The law relating to the tort of passing off is derived from the principle that "a man is not to sell his own goods under the pretence that there are the goods of another man". To establish a classic case of passing off a claimant must prove (1) goodwill or reputation in its relevant goods or services; (2) a misrepresentation by the defendant to the public (whether intentional or unintentional) that will lead or be likely to lead the public to think that his goods and services are those of the claimant; and (3) damage to the claimant by reason of that misrepresentation.
Note that the judge in this case emphasised that mere confusion is not enough to establish passing off, and that the Defendants' conduct had to be objectively judged to be calculated to pass off their goods as the goods of the Claimant. This would not require fraud on the part of the Defendants, only that the reasonably foreseeable consequence of their actions would be to pass off their goods as those of the Claimant.
Evidence of confusion
The Claimant relied on two matters to demonstrate that actual confusion had taken place before the date of the hearing:
1. a Mr Derrick Burns from Kommando Ltd, a company working in brand promotion, had contacted the Claimant by e-mail to discuss promoting the boohoo brand, but twice referred to the Claimant as "Miss Boo";
2. in order to restrict the potential damage to its business, once the Claimant learned of the Defendants' activities, the Claimant purchased the words "MISS BOO" as Google Ad Words. The result of this was that when an internet user entered the words "MISS BOO" into the Google search engine, the Claimant's advertisement for www.boohoo.com would appear in the sponsored search results. Google Analytics reports stated that this sponsored link was the 4th largest source of traffic to the boohoo.com website with a "click through" rate of 14.89%.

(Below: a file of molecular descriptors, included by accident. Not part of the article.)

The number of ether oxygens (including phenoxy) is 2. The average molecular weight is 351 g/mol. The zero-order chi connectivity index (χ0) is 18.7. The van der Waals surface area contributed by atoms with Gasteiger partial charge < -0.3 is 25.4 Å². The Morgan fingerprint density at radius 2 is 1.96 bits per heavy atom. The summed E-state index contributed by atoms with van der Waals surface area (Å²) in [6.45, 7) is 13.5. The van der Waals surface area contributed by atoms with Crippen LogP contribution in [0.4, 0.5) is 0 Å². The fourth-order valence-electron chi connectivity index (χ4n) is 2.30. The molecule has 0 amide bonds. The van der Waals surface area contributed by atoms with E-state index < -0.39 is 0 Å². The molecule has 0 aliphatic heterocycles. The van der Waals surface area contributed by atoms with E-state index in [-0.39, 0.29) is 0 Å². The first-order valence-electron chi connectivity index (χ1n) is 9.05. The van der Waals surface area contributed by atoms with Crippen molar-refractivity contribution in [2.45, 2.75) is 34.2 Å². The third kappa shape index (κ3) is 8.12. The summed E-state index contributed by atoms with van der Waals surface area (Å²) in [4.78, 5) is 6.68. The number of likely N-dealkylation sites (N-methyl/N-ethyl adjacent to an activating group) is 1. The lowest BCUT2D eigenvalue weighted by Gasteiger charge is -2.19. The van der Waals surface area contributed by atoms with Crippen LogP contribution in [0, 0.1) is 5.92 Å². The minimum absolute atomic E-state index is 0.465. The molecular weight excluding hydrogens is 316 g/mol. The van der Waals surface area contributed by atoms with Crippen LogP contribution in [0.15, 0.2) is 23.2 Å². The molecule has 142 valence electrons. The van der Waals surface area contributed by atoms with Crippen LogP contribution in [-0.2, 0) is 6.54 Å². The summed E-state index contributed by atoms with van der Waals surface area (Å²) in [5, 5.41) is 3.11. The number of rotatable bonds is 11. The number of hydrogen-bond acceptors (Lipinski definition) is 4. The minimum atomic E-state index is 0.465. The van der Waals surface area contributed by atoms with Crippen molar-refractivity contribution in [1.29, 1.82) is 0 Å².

In addition to these matters the Claimant referred to the importance of words in the context of online shopping, because it is words which lead customers to the shop, and argued that in both the "Miss Boo" and "boohoo" marks the emphasis was on the word "boo". On that basis the Claimant suggested that a consumer could easily believe that "Miss Boo" was connected with the Claimant but aimed at a slightly different market, particularly given the high distinctiveness of the marks "BOOHOO", "BOOHOO.COM" and "BOO" in the retail marketplace for clothing, footwear and accessories.
The judge held that the Claimant had a strongly arguable case for trademark infringement and, although passing off presented more difficulties, a well arguable case there as well, and granted an interim injunction against the Defendants.
Damages were not felt to be an adequate remedy as the Defendants had few assets and the Claimant's business could suffer irreparable harm if, as alleged by the Claimant, the Defendants' goods were of an inferior quality. He thought it was almost inevitable that the Defendants would benefit unfairly from business which should have gone to the Claimant.
Why this matters:
The case demonstrates a novel use of Google Ad Words to demonstrate confusion, and should be noted by other parties in the online retail sector if they become embroiled in a similar dispute, as it proved important in the judge's decision to grant an injunction and offers a relatively simple and cheap way of collecting evidence of confusion.
Wasabi Frog Ltd v. Miss Boo Ltd and another  EWHC 2767 (Ch)